Care to make a stab as to what's going on in the comments?

My guess is that the fully open hole of the black vent has an air turbulence structure different than the filters with 8 holes making it behave a bit differently. Who knows.

Worse yet, when I switched to the on-ear pads...


...I got very little bass adjustment at all, but for the yellow filter which has some. This may be due to a poor seal not creating a good enough chamber for the front and rear acoustic waves to cancel effectively...or not. It may be just how the graphs are aligned because it does look like the treble hump at 3kHz is being adjusted, and in the right order. When I listened to the on-ear pads, I do think I heard a distinct difference in bass response with the various pads.

I did make a little .pdf booklet of all the measurements. I found it interesting to note that bass distortion on the open ear pads increased, and/or got more erratic, as the hole got bigger. It's also fun to watch the low-Q impedance hump at 80Hz grow with vent size.

I should mention I didn't think these headphones sounded particularly good. I suspect that you may also get effects from the vent at other frequencies, which would roughen up the frequency response. I've heard four or five acoustically bass adjustable headphones and only the AKG K267 Tiesto sounded any good to me at all. Here's its compensated plots as opposed to the Torque's raw plots above.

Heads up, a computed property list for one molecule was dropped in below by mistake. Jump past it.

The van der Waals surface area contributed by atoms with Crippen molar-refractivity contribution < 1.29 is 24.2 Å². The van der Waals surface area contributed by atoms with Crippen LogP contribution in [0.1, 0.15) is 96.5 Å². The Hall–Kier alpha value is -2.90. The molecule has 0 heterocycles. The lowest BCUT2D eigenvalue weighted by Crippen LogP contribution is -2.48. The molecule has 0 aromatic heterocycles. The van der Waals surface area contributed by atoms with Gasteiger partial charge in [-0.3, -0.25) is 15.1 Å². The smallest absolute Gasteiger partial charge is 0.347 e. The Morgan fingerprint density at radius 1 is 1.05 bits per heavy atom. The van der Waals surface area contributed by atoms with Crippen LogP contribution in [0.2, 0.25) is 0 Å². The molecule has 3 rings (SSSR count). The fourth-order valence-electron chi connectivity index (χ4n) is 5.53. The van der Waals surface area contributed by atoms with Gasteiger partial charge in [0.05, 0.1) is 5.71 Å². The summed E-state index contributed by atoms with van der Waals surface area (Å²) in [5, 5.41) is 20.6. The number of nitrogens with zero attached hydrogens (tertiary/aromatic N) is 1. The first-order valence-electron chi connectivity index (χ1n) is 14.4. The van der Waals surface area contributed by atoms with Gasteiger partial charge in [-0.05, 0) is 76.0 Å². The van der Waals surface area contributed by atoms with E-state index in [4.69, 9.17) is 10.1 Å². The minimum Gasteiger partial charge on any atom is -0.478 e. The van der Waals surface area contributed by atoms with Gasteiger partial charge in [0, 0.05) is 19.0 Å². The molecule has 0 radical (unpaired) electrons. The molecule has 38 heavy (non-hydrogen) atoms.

Anyway, curious if you've got any ideas on the data...

...but don't spend too much effort on it, there's turkey and stuffing in need of attention!

Jim Tavegia's picture

are a new generation of headphone amps that come with "Insert Jacks" for using some 15 or 31 graphic EQ to allow us to really tailor the sound to our hearing and the cans we use. If you don't want them then just insert and I/O cable for a straight feed, or buy a nice graphic EQ and adjust on the fly. After all your testing it seems with the measurements of cans all over the place "inserts" would be a great, cost effective idea. A straight wire with gain is really kind of a pipe dream at this stage of the game.